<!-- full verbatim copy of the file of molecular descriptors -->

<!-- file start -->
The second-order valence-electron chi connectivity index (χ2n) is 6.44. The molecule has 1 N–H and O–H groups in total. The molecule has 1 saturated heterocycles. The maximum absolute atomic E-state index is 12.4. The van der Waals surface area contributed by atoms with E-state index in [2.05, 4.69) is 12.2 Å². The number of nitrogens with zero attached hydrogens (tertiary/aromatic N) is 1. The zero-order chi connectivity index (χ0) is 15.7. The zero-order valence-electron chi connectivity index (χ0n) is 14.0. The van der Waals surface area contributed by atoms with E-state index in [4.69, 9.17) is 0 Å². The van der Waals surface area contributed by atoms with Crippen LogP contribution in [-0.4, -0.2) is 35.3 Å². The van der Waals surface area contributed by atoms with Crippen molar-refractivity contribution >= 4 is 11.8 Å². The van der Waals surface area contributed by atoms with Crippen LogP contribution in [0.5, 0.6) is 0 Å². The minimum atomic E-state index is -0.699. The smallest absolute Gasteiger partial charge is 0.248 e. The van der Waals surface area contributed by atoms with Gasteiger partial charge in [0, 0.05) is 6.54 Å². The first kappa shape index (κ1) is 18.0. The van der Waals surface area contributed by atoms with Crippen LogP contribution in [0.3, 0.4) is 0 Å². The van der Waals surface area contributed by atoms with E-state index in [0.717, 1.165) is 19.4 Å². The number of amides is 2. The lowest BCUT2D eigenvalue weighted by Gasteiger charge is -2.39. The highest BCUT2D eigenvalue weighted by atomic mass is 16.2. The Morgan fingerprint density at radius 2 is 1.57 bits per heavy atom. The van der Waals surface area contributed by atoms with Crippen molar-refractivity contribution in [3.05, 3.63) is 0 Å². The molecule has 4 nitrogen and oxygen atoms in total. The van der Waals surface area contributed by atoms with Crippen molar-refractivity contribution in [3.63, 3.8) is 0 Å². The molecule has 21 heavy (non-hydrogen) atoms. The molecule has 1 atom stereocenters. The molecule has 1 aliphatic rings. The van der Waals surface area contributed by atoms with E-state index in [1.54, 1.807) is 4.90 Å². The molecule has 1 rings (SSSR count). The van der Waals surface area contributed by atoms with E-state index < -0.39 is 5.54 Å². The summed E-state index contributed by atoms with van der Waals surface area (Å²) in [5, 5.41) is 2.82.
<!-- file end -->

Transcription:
The second-order valence-electron chi connectivity index (χ2n) is 6.44. The molecule has 1 N–H and O–H groups in total. The molecule has 1 saturated heterocycles. The maximum absolute atomic E-state index is 12.4. The van der Waals surface area contributed by atoms with E-state index in [2.05, 4.69) is 12.2 Å². The number of nitrogens with zero attached hydrogens (tertiary/aromatic N) is 1. The zero-order chi connectivity index (χ0) is 15.7. The zero-order valence-electron chi connectivity index (χ0n) is 14.0. The van der Waals surface area contributed by atoms with E-state index in [4.69, 9.17) is 0 Å². The van der Waals surface area contributed by atoms with Crippen LogP contribution in [-0.4, -0.2) is 35.3 Å². The van der Waals surface area contributed by atoms with Crippen molar-refractivity contribution >= 4 is 11.8 Å². The van der Waals surface area contributed by atoms with Crippen LogP contribution in [0.5, 0.6) is 0 Å². The minimum atomic E-state index is -0.699. The smallest absolute Gasteiger partial charge is 0.248 e. The van der Waals surface area contributed by atoms with Gasteiger partial charge in [0, 0.05) is 6.54 Å². The first kappa shape index (κ1) is 18.0. The van der Waals surface area contributed by atoms with Crippen LogP contribution in [0.3, 0.4) is 0 Å². The van der Waals surface area contributed by atoms with E-state index in [0.717, 1.165) is 19.4 Å². The number of amides is 2. The lowest BCUT2D eigenvalue weighted by Gasteiger charge is -2.39. The highest BCUT2D eigenvalue weighted by atomic mass is 16.2. The Morgan fingerprint density at radius 2 is 1.57 bits per heavy atom. The van der Waals surface area contributed by atoms with Crippen molar-refractivity contribution in [3.05, 3.63) is 0 Å². The molecule has 4 nitrogen and oxygen atoms in total. The van der Waals surface area contributed by atoms with Crippen molar-refractivity contribution in [3.63, 3.8) is 0 Å². The molecule has 21 heavy (non-hydrogen) atoms. The molecule has 1 atom stereocenters. The molecule has 1 aliphatic rings. The van der Waals surface area contributed by atoms with E-state index in [1.54, 1.807) is 4.90 Å². The molecule has 1 rings (SSSR count). The van der Waals surface area contributed by atoms with E-state index < -0.39 is 5.54 Å². The summed E-state index contributed by atoms with van der Waals surface area (Å²) in [5, 5.41) is 2.82.